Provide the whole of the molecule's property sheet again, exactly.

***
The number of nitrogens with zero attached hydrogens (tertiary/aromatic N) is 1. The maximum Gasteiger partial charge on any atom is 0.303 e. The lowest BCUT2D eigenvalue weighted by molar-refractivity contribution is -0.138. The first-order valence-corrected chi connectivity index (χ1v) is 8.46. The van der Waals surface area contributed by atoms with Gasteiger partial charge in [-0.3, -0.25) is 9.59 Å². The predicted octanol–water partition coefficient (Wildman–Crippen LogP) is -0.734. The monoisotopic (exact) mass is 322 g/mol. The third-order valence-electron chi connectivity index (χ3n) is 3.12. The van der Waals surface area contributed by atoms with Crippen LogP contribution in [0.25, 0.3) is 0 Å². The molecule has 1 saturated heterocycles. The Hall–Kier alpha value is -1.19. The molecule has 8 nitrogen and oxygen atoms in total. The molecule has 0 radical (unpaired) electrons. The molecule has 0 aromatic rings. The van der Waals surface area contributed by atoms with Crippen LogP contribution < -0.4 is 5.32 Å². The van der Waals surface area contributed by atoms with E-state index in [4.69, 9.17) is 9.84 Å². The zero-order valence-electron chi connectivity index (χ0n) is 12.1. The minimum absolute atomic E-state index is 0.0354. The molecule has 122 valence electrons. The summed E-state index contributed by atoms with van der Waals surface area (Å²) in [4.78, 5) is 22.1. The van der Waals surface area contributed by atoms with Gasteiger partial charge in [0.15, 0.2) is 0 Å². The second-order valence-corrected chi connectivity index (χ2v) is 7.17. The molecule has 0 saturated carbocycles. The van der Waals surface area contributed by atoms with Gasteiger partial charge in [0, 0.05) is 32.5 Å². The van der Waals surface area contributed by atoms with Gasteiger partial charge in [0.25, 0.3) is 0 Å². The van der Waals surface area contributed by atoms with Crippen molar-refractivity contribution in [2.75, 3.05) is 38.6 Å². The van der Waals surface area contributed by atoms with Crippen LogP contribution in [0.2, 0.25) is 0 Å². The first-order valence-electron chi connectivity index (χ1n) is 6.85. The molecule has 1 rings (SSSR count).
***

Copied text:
The number of nitrogens with zero attached hydrogens (tertiary/aromatic N) is 1. The maximum Gasteiger partial charge on any atom is 0.303 e. The lowest BCUT2D eigenvalue weighted by molar-refractivity contribution is -0.138. The first-order valence-corrected chi connectivity index (χ1v) is 8.46. The van der Waals surface area contributed by atoms with Gasteiger partial charge in [-0.3, -0.25) is 9.59 Å². The predicted octanol–water partition coefficient (Wildman–Crippen LogP) is -0.734. The monoisotopic (exact) mass is 322 g/mol. The third-order valence-electron chi connectivity index (χ3n) is 3.12. The van der Waals surface area contributed by atoms with Crippen LogP contribution in [0.25, 0.3) is 0 Å². The molecule has 1 saturated heterocycles. The Hall–Kier alpha value is -1.19. The molecule has 8 nitrogen and oxygen atoms in total. The molecule has 0 radical (unpaired) electrons. The molecule has 0 aromatic rings. The van der Waals surface area contributed by atoms with Crippen LogP contribution < -0.4 is 5.32 Å². The van der Waals surface area contributed by atoms with E-state index in [4.69, 9.17) is 9.84 Å². The zero-order valence-electron chi connectivity index (χ0n) is 12.1. The minimum absolute atomic E-state index is 0.0354. The molecule has 122 valence electrons. The summed E-state index contributed by atoms with van der Waals surface area (Å²) in [4.78, 5) is 22.1. The van der Waals surface area contributed by atoms with Gasteiger partial charge in [0.15, 0.2) is 0 Å². The second-order valence-corrected chi connectivity index (χ2v) is 7.17. The molecule has 0 saturated carbocycles. The van der Waals surface area contributed by atoms with Gasteiger partial charge in [0, 0.05) is 32.5 Å². The van der Waals surface area contributed by atoms with Gasteiger partial charge in [0.25, 0.3) is 0 Å². The van der Waals surface area contributed by atoms with Crippen molar-refractivity contribution in [2.75, 3.05) is 38.6 Å². The van der Waals surface area contributed by atoms with Crippen LogP contribution in [0.2, 0.25) is 0 Å². The first-order valence-electron chi connectivity index (χ1n) is 6.85. The molecule has 1 rings (SSSR count).